And the community did. Various other folks started taking stewardship of the project and it continued along. This is the beauty of open source.

We at GitHub use RestSharp for the GitHub for Windows application. A little while back, I noticed people stopped reviewing and accepting my pull requests. Turns out the project was temporarily abandoned. So Sheehan gave me commit access and I took the helm getting our bug fixes in as well as reviewing and accepting the many dormant pull requests. That’s why I’m here.

Why RestSharp when there’s HttpClient?

Very good question! System.Net.HttpClient is only available for .NET 4.5. There’s the Portable Class Library (PCL) version, but that is encumbered by silly platform restrictions. I’ve written before that this is harms .NET. I am hopeful they will eventually change it.

RestSharp is unencumbered by platform restrictions - another beautiful thing about open source.

So until Microsoft fixes the licensing on HttpClient, RestSharp is one of the only options for a portable, multi-platform, unencumbered, fully open source HTTP client you can use in all of your applications today. Want to build the next great iOS app using Xamarin tools? Feel free to use RestSharp. Find a bug in using it on Mono? Send a pull request.

The Future of RestSharp

I’m not going to lie. I’m just providing a temporary foster home for RestSharp. When the HttpClient licensing is fixed, I may switch to that and stop shepherding RestSharp. I fully expect others will come along and take it to the next level. Of course it really depends on the feature set it supplies and whether they open source it.

As they say, open source is about scratching an itch. Right now, I’m scratching the “we need fixes in RestSharp” itch. When I no longer have that itch, I’ll hand it off to the next person who has the itch.

But while I’m here, I’m going to fix things up and make them better.

code, open source, github 0 comments suggest edit

The first GitHub Data Challenge launched in 2012 and asked the following compelling question: what would you do with all this data about our coding habits?

The GitHub public timeline is now easy to query and analyze. With hundreds of thousands of events in the timeline every day, there are countless stories to tell.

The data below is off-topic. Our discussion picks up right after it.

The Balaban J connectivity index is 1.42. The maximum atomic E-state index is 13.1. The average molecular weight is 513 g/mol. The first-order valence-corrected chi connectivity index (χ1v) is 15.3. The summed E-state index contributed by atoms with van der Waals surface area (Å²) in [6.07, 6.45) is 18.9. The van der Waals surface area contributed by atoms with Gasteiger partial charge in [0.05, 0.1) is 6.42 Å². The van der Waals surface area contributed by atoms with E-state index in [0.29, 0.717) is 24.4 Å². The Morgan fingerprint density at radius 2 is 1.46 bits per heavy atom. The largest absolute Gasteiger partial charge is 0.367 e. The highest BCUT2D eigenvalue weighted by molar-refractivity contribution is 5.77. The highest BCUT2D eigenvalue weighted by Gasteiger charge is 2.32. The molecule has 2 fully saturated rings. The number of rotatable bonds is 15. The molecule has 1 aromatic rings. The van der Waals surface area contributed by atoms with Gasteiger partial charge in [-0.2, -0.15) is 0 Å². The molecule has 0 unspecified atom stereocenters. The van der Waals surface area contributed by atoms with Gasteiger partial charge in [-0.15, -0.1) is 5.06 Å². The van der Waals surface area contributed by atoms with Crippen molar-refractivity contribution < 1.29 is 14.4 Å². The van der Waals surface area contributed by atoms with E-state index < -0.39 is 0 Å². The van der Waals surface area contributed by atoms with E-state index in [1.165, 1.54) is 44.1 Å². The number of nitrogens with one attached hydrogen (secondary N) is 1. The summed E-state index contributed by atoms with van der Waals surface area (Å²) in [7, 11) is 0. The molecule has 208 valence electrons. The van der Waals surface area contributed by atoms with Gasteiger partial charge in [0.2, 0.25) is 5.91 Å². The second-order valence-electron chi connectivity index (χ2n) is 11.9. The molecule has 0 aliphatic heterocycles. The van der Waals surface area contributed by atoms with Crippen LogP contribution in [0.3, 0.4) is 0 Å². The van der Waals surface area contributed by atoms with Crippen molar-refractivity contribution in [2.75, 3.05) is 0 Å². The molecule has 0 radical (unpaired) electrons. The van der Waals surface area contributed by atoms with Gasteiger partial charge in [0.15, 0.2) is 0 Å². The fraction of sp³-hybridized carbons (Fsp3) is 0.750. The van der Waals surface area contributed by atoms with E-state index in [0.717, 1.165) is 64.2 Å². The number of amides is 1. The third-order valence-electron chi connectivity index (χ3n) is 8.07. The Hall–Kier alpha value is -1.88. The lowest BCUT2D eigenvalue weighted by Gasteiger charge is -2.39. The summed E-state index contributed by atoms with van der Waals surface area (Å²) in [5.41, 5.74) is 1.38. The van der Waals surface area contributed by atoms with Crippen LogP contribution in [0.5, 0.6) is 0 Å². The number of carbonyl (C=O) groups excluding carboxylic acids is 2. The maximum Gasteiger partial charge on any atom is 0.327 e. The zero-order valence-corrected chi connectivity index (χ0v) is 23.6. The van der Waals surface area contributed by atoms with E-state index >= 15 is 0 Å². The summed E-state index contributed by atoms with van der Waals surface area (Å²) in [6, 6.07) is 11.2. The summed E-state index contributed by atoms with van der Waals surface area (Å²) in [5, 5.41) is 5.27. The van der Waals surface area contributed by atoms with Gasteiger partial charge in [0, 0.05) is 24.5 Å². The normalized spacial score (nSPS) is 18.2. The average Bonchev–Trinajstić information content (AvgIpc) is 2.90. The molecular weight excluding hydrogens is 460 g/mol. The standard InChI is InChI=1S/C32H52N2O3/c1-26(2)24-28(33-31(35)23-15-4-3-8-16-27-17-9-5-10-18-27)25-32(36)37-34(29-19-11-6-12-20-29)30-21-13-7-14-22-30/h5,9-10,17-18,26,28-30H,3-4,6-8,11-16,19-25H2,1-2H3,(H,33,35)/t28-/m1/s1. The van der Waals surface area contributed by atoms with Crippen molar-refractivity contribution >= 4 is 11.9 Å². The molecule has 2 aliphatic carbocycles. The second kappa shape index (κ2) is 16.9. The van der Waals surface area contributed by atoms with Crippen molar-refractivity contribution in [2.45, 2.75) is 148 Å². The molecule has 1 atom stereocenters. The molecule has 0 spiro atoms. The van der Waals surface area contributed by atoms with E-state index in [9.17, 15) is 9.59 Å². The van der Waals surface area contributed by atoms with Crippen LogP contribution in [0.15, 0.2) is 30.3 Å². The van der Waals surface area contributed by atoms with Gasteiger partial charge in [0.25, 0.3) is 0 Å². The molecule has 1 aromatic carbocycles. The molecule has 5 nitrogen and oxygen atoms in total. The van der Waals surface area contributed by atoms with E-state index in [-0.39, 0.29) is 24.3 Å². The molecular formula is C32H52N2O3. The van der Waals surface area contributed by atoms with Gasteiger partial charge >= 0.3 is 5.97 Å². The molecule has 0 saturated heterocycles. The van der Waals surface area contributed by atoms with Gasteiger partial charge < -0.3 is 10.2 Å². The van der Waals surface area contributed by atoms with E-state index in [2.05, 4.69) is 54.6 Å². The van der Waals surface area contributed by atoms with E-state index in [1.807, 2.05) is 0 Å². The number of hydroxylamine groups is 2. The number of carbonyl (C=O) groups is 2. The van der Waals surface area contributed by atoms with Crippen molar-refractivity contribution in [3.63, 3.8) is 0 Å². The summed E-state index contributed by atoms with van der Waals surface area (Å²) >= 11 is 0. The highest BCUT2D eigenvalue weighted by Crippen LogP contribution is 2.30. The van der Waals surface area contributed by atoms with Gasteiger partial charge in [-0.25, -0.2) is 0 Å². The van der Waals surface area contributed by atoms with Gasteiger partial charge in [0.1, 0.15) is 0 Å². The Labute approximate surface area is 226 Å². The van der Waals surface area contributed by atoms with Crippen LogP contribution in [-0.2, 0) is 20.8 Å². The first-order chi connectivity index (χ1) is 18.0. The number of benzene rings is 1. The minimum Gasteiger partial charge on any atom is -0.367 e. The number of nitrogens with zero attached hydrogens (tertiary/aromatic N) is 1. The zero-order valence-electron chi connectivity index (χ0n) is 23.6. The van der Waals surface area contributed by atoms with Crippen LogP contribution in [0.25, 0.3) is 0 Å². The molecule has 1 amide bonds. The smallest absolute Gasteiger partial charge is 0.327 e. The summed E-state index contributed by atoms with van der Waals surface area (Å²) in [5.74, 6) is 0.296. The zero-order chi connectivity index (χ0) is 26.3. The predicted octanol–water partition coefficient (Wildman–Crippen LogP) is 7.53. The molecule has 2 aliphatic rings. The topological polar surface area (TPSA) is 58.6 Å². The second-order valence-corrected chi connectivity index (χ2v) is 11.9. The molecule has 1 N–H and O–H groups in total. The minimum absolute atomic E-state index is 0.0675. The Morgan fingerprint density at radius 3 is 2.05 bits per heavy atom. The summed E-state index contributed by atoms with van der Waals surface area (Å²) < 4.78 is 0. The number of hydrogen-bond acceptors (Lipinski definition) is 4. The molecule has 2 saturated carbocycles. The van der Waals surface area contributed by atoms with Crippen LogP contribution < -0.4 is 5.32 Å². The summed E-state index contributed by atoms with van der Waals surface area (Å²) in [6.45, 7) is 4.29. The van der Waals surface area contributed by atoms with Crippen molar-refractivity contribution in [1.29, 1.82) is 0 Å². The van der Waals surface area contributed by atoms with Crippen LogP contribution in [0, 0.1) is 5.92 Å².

Excited to play around with all this data? We’d love to see what you come up with.

It was so successful, we did it again this past April. One of those projects really caught my eye, a site that analysise Popular Coding Conventions on GitHub. It ended up winning second place.

It analyzes GitHub and provides interesting graphs on which coding conventions are more popular among GitHub users based on analyzing the code. This lets you fight your ever present software religious wars with some data.

For example, here’s how the Tabs vs Spaces debate lands among Java developers on GitHub.


With that, I’m sure nobody ever will argue tabs over spaces again right? RIGHT?!

What about C#?!

UPDATE: JeongHyoon Byun added C# support! Woohoo!

Sadly, there is no support for C# yet. I logged an issue in the repository about that a while back and was asked to provide examples of C# conventions.

I finally got around to it today. I simply converted the Java examples to C# and added one or two that I’ve debated with my co-workers.

However, to get this done faster, perhaps one of you would be willing to add a simple CSharp convention parser to this project. Here’s a list of the current parsers that can be used as the basis for a new one.

Please please please somebody step up and write that parser. That way I can show my co-worker Paul Betts the error of his naming ways.

humor, personal, company culture 0 comments suggest edit

I avoid mailing lists the same way I avoid fun activities like meetings and pouring lemon juice into bloody scrapes. Even so, I still somehow end up subscribed to one or two. Even worse, once in a while, despite my better judgment, I send an email to such a list and am quickly punished for my transgression with an onslaught of out of office auto replies. You know the type:

Hey there friend! Thanks for your email! No seriously, I’m thanking you even though I haven’t read it. I’m sure it’s important because I’m important.

Unfortunately (for you), I’m off to some island paradise drinking one too many Mai Tais and probably making an ass of myself.

If you need to reach me, you can’t, LOL! You can contact this list of people you don’t know in my absence. Good luck with that!

punishment Wait till you see the punishment for sending an email during the holidays! Photo by: Tomas Alexsiejunas license: CC BY 2.0

If you have such a rule set up, let me humbly offer you a friendly constructive tip:


The universe has gone on for around 14 billion years before you were born just fine. And chances are, it’ll continue to survive after your death for another 100 googol years until the entropy death of the last proton, or another universe inflates to take its place. Whichever comes first.

So in the grand scheme of things, nobody cares that you’re out of the office, on vacation, or worse, too busy to respond to email so you automatically send me one as if I have all the time in the world to deal with more email.